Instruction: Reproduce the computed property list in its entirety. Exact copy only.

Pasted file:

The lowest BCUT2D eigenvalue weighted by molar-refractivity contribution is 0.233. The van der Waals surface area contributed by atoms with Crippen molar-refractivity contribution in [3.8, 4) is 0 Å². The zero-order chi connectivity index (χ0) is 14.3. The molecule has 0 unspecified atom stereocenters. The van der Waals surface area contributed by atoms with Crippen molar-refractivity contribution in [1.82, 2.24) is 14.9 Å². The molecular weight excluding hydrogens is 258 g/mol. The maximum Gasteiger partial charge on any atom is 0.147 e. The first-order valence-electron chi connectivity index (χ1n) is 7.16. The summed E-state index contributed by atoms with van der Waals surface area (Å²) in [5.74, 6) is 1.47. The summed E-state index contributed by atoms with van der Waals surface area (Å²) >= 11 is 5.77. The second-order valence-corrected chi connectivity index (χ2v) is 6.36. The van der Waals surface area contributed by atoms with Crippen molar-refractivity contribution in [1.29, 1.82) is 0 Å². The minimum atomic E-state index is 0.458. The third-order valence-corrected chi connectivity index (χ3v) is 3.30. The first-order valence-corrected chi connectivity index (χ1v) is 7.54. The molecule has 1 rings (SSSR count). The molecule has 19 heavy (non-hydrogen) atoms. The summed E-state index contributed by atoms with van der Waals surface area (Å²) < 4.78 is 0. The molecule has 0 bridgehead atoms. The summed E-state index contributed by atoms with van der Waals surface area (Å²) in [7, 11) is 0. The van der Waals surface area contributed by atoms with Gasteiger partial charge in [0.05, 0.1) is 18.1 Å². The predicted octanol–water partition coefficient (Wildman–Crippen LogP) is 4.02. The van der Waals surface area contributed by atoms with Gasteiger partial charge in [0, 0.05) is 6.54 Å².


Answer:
The lowest BCUT2D eigenvalue weighted by molar-refractivity contribution is 0.233. The van der Waals surface area contributed by atoms with Crippen molar-refractivity contribution in [3.8, 4) is 0 Å². The zero-order chi connectivity index (χ0) is 14.3. The molecule has 0 unspecified atom stereocenters. The van der Waals surface area contributed by atoms with Crippen molar-refractivity contribution in [1.82, 2.24) is 14.9 Å². The molecular weight excluding hydrogens is 258 g/mol. The maximum Gasteiger partial charge on any atom is 0.147 e. The first-order valence-electron chi connectivity index (χ1n) is 7.16. The summed E-state index contributed by atoms with van der Waals surface area (Å²) in [5.74, 6) is 1.47. The summed E-state index contributed by atoms with van der Waals surface area (Å²) >= 11 is 5.77. The second-order valence-corrected chi connectivity index (χ2v) is 6.36. The van der Waals surface area contributed by atoms with Crippen molar-refractivity contribution in [1.29, 1.82) is 0 Å². The minimum atomic E-state index is 0.458. The third-order valence-corrected chi connectivity index (χ3v) is 3.30. The first-order valence-corrected chi connectivity index (χ1v) is 7.54. The molecule has 1 rings (SSSR count). The molecule has 19 heavy (non-hydrogen) atoms. The summed E-state index contributed by atoms with van der Waals surface area (Å²) < 4.78 is 0. The molecule has 0 bridgehead atoms. The summed E-state index contributed by atoms with van der Waals surface area (Å²) in [7, 11) is 0. The van der Waals surface area contributed by atoms with Gasteiger partial charge in [0.05, 0.1) is 18.1 Å². The predicted octanol–water partition coefficient (Wildman–Crippen LogP) is 4.02. The van der Waals surface area contributed by atoms with Gasteiger partial charge in [0, 0.05) is 6.54 Å².